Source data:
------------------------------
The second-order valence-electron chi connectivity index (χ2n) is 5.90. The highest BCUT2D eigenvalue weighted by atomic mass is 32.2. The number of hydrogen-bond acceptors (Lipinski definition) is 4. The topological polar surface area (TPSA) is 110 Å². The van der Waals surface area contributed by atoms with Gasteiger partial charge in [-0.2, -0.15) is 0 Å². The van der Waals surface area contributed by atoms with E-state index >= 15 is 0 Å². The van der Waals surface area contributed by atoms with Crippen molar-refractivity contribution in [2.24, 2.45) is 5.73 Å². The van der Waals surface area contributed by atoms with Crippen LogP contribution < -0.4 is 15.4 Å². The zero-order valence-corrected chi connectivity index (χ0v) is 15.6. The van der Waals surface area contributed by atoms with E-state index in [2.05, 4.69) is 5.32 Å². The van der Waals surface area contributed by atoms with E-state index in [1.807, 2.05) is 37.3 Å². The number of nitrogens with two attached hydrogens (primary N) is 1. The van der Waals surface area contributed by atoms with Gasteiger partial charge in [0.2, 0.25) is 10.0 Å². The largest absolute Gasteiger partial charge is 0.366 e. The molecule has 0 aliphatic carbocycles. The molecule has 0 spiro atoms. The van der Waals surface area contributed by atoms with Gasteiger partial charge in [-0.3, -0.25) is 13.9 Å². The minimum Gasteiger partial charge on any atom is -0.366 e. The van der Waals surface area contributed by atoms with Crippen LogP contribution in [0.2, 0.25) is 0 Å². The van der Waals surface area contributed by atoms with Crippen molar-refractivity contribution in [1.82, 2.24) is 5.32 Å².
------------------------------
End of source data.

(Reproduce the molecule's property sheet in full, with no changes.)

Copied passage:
The second-order valence-electron chi connectivity index (χ2n) is 5.90. The highest BCUT2D eigenvalue weighted by atomic mass is 32.2. The number of hydrogen-bond acceptors (Lipinski definition) is 4. The topological polar surface area (TPSA) is 110 Å². The van der Waals surface area contributed by atoms with Gasteiger partial charge in [-0.2, -0.15) is 0 Å². The van der Waals surface area contributed by atoms with E-state index >= 15 is 0 Å². The van der Waals surface area contributed by atoms with Crippen molar-refractivity contribution in [2.24, 2.45) is 5.73 Å². The van der Waals surface area contributed by atoms with Crippen LogP contribution < -0.4 is 15.4 Å². The zero-order valence-corrected chi connectivity index (χ0v) is 15.6. The van der Waals surface area contributed by atoms with E-state index in [2.05, 4.69) is 5.32 Å². The van der Waals surface area contributed by atoms with E-state index in [1.807, 2.05) is 37.3 Å². The number of nitrogens with two attached hydrogens (primary N) is 1. The van der Waals surface area contributed by atoms with Gasteiger partial charge in [0.2, 0.25) is 10.0 Å². The largest absolute Gasteiger partial charge is 0.366 e. The molecule has 0 aliphatic carbocycles. The molecule has 0 spiro atoms. The van der Waals surface area contributed by atoms with Gasteiger partial charge in [-0.3, -0.25) is 13.9 Å². The minimum Gasteiger partial charge on any atom is -0.366 e. The van der Waals surface area contributed by atoms with Crippen LogP contribution in [0.2, 0.25) is 0 Å². The van der Waals surface area contributed by atoms with Crippen molar-refractivity contribution in [1.82, 2.24) is 5.32 Å².